Like Rauch says, people must not try to eradicate hate speech, rather criticize and try to correct it. There is no wrong in standing up for yourself but there is an enormous wrong in limiting speech, hateful or not. V. Conclusion If it wasn’t already obvious, I believe that Altman is wrong. I believe that strengthening the proverbial skin of society is more important that pitting it’s individuals against each other on issues of what’s ok and not ok to say. Altman appeals to his own morals in which giving individuals the equality that is due to them and the right to not be treated as a lesser member of society are of ultimate importance.
The number one problem associated with self deception is that it has the capability of creating moral dilemmas, such that people use it as a "prophylactic against leaning from experience," according to Dalrymple. Because one knowingly deceives oneself into believing something even in the face of strong evidence to the contrary. The main driver of self deception is self interest. Due to our concern for our own well being we choose to believe and hold certain beliefs. Dalrymples argument is that by refraining from making judgements we are refusing to evaluating what is acceptable in a society and we let certain behaviors such as crime and brutality to flourish.
Even the most moral person in the world should do unjust things if they knew they could never be caught, because they have the opportunity to gain something with no repercussions. People in society would see one as a fool if they knew some person had the chance to do something beneficial towards oneself without the chance of getting in trouble, and did not pursue. People do not believe that acting morally benefits one personally, only the status of being a moral person; when the opportunity appears, people will choose to act immorally because they feel it advances them from their current state. One does not strive for true morality, but instead attempt to be perceived as a moral person, to gain status in society, through unjust acts. This goes to show that people truly see morality not as an intrinsic good, but rather as an instrumental good, used to acquire more material goods and resources.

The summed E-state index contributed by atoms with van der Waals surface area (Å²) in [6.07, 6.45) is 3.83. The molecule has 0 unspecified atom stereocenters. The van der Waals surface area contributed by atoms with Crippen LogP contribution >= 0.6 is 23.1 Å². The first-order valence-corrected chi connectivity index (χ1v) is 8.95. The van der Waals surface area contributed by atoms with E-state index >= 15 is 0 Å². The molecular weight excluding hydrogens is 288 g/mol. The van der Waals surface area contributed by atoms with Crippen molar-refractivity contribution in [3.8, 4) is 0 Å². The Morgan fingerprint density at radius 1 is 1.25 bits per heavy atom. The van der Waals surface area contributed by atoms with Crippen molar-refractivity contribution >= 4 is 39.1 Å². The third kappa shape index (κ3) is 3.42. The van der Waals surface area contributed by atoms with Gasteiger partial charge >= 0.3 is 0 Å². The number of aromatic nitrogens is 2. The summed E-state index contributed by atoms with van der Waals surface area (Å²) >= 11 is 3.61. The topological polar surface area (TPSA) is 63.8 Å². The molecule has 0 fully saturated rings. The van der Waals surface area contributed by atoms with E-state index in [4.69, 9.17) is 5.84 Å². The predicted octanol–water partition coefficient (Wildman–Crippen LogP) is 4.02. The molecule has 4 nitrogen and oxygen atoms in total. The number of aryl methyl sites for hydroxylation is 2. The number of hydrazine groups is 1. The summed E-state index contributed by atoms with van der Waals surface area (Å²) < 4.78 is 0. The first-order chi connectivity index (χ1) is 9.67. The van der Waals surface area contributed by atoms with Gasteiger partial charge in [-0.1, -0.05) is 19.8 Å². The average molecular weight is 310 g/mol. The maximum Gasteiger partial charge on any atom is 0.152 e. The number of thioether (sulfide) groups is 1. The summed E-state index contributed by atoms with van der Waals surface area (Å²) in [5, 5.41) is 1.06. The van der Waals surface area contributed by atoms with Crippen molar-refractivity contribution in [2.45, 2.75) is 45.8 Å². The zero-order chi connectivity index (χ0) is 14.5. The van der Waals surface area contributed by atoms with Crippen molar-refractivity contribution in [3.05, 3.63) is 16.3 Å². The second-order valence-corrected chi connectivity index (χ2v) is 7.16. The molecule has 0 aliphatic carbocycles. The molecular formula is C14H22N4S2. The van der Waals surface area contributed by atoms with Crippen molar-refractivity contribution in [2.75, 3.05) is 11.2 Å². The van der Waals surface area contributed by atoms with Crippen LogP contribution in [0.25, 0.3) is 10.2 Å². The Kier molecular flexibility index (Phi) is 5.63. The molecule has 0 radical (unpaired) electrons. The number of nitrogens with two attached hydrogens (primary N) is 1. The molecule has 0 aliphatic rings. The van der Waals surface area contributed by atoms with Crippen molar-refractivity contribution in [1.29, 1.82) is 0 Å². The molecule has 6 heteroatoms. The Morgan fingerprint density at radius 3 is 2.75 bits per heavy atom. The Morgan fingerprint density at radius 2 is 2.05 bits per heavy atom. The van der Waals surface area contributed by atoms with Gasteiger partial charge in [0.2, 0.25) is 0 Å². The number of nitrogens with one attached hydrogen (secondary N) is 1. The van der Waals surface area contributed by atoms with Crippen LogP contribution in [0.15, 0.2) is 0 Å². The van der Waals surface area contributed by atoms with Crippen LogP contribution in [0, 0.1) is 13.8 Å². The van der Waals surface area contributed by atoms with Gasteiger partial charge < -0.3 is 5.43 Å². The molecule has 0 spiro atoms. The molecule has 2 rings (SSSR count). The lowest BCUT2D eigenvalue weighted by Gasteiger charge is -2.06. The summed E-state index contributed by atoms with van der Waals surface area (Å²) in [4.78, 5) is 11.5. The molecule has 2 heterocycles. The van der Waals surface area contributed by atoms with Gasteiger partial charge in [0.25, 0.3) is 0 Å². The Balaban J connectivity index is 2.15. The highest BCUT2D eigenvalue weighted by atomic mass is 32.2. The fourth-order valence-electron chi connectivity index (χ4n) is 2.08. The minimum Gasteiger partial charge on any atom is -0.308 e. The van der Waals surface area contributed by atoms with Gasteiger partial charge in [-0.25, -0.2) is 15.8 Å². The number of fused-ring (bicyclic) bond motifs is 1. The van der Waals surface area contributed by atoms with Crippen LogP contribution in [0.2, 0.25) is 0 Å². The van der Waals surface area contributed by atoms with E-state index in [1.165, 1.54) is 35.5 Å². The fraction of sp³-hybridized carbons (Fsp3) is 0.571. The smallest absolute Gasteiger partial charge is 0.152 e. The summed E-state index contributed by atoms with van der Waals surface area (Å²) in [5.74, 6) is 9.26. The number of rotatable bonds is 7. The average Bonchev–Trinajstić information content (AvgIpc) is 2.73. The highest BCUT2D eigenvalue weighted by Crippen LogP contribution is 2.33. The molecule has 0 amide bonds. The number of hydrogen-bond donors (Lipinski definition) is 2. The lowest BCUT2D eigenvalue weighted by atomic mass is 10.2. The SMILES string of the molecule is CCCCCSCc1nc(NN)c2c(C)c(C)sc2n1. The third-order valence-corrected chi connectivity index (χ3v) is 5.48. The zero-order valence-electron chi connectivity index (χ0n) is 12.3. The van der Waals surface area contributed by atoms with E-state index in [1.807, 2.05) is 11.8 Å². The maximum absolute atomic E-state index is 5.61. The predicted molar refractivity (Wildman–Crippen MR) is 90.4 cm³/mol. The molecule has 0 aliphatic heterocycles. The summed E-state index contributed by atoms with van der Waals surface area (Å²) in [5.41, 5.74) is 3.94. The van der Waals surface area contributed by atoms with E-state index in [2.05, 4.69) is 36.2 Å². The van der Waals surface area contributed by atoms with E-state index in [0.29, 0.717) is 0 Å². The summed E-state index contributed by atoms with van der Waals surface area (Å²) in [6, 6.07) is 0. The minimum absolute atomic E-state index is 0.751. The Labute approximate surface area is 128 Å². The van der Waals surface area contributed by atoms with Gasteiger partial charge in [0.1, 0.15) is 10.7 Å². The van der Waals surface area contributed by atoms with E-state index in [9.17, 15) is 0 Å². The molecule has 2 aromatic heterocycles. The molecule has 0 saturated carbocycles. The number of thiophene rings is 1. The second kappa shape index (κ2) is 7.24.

When it comes to morality this is something we cannot enforce, because there are some values which looks like immoral to you but it might not be in others views. Even if there are some common values, which are considered, immoral in all societies but still force is no solution because moral values cannot be taught anyway, only way we adopt a moral value is from inside of man by seeing other people observing it in surrounding. This happens by persons own will, just like a habit, that we do not choose a habit, it just becomes a part of ourselves unknowingly. To me, enforcing a moral value on somebody is like extracting it spirit from it, and it will lose its originality leaving an empty shell, which people will put over to pretend to observe that moral value which you enforced on them. In my opinion, this is a natural reaction because man has rebellious nature, which we cannot change.